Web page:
Last week, The Felicity Generation blog post exploded across the internet—Instagram, Facebook, even local online papers picked it up! It just goes to show that something as seemingly simple as a child’s toy can have a major impact on our lives.
Sometimes it’s simply as a lovely memory, but sometimes it is much more—an inspiration, a way to reach across the years, the miles, the cultures and differences, and unite us in a way that is truly magnificent. The outpouring of nostalgia, of reminiscence, celebration, and joy coming through via text in the comments sections, and the photographs of women—of all ages—visiting Colonial Williamsburg, receiving their American Girl Dolls, and learning a bit of history through play was magical.
So naturally, we decided to take it a step further! I won’t write much more, because it’s true what they say—a picture’s worth a thousand words. However, I do want to take a moment to say thank you. To everyone who commented, to everyone who shared the post, to everyone who dug through old boxes of photographs to share with us a memory and beautiful capture of life.
Thank you to every parent, grandparent, and adult who purchased the American Girl doll books or checked them out of the library for a little girl who became inspired to learn more about history—and subsequently about herself. Thank you to every young woman out there who is carefully preserving her treasures to pass along to the next generation. Thank you to the Miss Manderlys and Felicity tour guides, to my colleagues who participated in the post, shared their stories, and still help carry on a shared joy and enthusiasm for learning. Thank you to my parents for indulging my love of history at an abnormally young age and finding ways to make it come alive.
I’d also like to extend a special thank you to the Costume Design Center (more specifically, Tom Hammond), Coach and Livestock (especially Mark Schneider), and Colonial Williamsburg Photographer Darnell Vennie for all their help to make the following possible. And also, for the lovely ladies who got up extra early on a cold Virginia morning to bring grown-up Felicity to life in the Historic Area.
Now, without further Ado…
The first of the books, introducing the lovely Merriman family, the cruel Jiggy Nye abusing his beautiful horse Penny, prompting a conundrum over fairness and horse theft, and also Ben the apprentice—who, by the way, we are certain fans will agree, ends up becoming Felicity’s husband.
Photograph of Whitney Thornberry, Historic Sites Interpreter
In the Second Installment of Felicity’s story, we meet Miss Manderly, the beloved teacher of young girls on how to take tea, dance and be the epitome of a gentlewoman, as well as Elizabeth Cole, Felicity’s best friend and a loyalist, thus sparking the debate over the Tea.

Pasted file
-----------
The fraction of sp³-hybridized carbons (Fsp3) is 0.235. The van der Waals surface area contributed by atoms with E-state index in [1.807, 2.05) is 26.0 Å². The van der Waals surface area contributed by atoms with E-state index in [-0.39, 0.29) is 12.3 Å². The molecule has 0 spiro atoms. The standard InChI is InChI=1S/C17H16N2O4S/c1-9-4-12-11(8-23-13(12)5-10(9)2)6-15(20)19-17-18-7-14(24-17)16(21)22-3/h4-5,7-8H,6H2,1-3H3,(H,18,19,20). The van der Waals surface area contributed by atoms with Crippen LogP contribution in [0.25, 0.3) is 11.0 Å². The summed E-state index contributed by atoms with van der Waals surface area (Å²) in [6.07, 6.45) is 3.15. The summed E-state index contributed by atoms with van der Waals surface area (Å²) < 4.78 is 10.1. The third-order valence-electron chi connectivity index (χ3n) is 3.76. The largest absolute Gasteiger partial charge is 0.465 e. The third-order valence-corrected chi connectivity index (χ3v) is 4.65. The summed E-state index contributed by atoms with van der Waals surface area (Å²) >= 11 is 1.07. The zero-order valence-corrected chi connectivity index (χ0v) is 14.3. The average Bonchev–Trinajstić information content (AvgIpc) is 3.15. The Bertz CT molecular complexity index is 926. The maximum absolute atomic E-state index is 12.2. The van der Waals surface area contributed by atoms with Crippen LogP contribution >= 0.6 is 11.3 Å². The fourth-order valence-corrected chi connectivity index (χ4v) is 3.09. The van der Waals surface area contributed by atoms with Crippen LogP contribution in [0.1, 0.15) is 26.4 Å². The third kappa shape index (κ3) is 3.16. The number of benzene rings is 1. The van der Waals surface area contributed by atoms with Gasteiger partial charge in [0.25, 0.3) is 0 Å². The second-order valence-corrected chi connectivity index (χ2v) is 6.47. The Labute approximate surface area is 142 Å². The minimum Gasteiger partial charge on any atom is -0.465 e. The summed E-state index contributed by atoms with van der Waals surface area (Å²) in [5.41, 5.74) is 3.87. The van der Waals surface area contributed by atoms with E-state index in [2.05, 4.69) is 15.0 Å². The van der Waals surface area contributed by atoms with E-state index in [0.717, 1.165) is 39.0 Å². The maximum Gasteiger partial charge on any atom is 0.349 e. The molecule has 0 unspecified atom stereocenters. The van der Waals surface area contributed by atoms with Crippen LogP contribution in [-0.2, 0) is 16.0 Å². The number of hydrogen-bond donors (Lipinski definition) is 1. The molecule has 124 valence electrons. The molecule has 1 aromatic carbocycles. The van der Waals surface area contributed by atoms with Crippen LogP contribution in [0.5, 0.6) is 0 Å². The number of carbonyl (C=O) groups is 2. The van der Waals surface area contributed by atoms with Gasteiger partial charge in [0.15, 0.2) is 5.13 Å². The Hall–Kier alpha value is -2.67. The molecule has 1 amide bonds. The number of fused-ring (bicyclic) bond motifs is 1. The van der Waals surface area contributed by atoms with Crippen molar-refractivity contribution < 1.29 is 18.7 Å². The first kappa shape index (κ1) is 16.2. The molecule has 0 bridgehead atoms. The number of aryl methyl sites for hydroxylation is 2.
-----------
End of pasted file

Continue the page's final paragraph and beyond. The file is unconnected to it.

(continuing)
Photograph of Audrey McNeese, Historic Sites Interpreter
A dancing lesson at the Governor’s Palace, a new gown to be made, and a terrible illness befalls Mrs. Merriman, causing Felicity to lose herself in caring for her mother and helping to run the household.
Photograph of Samantha McCarty, Evening Interpreter (she made her gown herself!!)
For Felicity’s tenth birthday, a wonderful surprise is given from her grandfather, but another—far less wonderful—surprise is waiting for the townspeople of Williamsburg in April of 1775, and Felicity must decide between disobeying her parents and alerting the citizens of the city.
Photograph of Allie Cade, Apprentice Harpsichord Maker (the photograph that inspired this post!)
Felicity taps into her courage, strength, and wisdom to help Ben, who has broken his apprenticeship and run away to join the army—to whom do her familial loyalties lie?
Photograph of Katharine Pittman, Nation Builder
When Jiggy Nye is released from Gaol, and Elizabeth’s father is jailed for being a loyalist, Felicity must rely upon compassion, forgiveness, and kindness to help muddle through the conflicts that threaten to tear her world apart.
Photograph of Rachel West, Media & Engagement Manager
Photograph of Alexandra Morris, Junior Interpeter
(A special thank you to her mother, Katherine Ainslie Morris, for getting her up and at ’em, and for allowing her house to be used in one of the actual book covers!)
If you are part of The Felicity Generation and have enjoyed these blog posts—share them! Also, be sure to subscribe to the blog and STAY TUNED for upcoming posts on some real American Girls—and perhaps even a special surprise reunion just in time for Felicity’s birthday!
The first books were published in 1991 and 1992 by the Pleasant Company.
GUEST BLOGGER: Whitney Thornberry
Whitney is a Sites Interpreter who has been with the Foundation full time since March of 2015. She and her Fiance, Bryan, live in the Historic Area with their rescued pup Derby (a sweet girl of 3 who thinks the horses are just big dogs to play with) and they are looking forward to their impending nuptials in April! Whitney loves hosting dinner parties, sewing, reading, distressing furniture, science fiction, historical dramas, old movies and anything from the Williamsburg Winery. Her mother used to say she was born in the wrong century—and now she gets the best of both!